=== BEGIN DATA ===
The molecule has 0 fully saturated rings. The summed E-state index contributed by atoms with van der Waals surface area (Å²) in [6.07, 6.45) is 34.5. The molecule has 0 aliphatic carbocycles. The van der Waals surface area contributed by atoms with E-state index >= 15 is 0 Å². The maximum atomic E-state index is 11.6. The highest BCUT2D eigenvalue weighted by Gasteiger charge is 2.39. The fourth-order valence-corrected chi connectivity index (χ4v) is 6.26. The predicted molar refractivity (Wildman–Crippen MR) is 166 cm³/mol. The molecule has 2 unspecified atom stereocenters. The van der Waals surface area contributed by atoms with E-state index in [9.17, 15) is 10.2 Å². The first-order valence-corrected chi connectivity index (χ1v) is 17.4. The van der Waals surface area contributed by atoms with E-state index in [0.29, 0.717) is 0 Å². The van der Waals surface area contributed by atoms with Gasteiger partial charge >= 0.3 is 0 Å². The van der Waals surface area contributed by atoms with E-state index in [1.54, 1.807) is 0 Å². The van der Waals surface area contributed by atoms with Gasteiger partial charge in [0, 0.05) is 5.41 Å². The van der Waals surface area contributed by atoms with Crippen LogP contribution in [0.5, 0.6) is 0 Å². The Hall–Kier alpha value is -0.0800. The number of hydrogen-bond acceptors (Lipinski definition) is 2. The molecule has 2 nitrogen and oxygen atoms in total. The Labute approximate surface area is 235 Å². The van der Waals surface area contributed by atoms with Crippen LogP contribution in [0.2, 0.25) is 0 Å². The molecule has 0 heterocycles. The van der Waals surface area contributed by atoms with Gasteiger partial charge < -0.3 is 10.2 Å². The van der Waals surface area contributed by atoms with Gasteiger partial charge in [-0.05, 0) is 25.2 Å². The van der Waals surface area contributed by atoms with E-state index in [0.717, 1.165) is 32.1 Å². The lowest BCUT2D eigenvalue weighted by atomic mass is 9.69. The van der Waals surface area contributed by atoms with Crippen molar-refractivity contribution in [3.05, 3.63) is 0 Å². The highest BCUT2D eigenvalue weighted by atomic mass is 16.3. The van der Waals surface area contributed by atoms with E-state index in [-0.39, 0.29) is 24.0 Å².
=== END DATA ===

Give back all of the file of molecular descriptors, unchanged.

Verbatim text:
The molecule has 0 fully saturated rings. The summed E-state index contributed by atoms with van der Waals surface area (Å²) in [6.07, 6.45) is 34.5. The molecule has 0 aliphatic carbocycles. The van der Waals surface area contributed by atoms with E-state index >= 15 is 0 Å². The maximum atomic E-state index is 11.6. The highest BCUT2D eigenvalue weighted by Gasteiger charge is 2.39. The fourth-order valence-corrected chi connectivity index (χ4v) is 6.26. The predicted molar refractivity (Wildman–Crippen MR) is 166 cm³/mol. The molecule has 2 unspecified atom stereocenters. The van der Waals surface area contributed by atoms with E-state index in [9.17, 15) is 10.2 Å². The first-order valence-corrected chi connectivity index (χ1v) is 17.4. The van der Waals surface area contributed by atoms with E-state index in [0.29, 0.717) is 0 Å². The van der Waals surface area contributed by atoms with Gasteiger partial charge >= 0.3 is 0 Å². The van der Waals surface area contributed by atoms with E-state index in [1.54, 1.807) is 0 Å². The van der Waals surface area contributed by atoms with Gasteiger partial charge in [0, 0.05) is 5.41 Å². The van der Waals surface area contributed by atoms with Crippen LogP contribution in [0.5, 0.6) is 0 Å². The Hall–Kier alpha value is -0.0800. The number of hydrogen-bond acceptors (Lipinski definition) is 2. The molecule has 2 nitrogen and oxygen atoms in total. The Labute approximate surface area is 235 Å². The van der Waals surface area contributed by atoms with Crippen LogP contribution in [0.2, 0.25) is 0 Å². The molecule has 0 heterocycles. The van der Waals surface area contributed by atoms with Gasteiger partial charge < -0.3 is 10.2 Å². The van der Waals surface area contributed by atoms with Gasteiger partial charge in [-0.05, 0) is 25.2 Å². The van der Waals surface area contributed by atoms with E-state index in [0.717, 1.165) is 32.1 Å². The lowest BCUT2D eigenvalue weighted by atomic mass is 9.69. The van der Waals surface area contributed by atoms with Crippen molar-refractivity contribution in [3.05, 3.63) is 0 Å². The highest BCUT2D eigenvalue weighted by atomic mass is 16.3. The van der Waals surface area contributed by atoms with E-state index in [-0.39, 0.29) is 24.0 Å².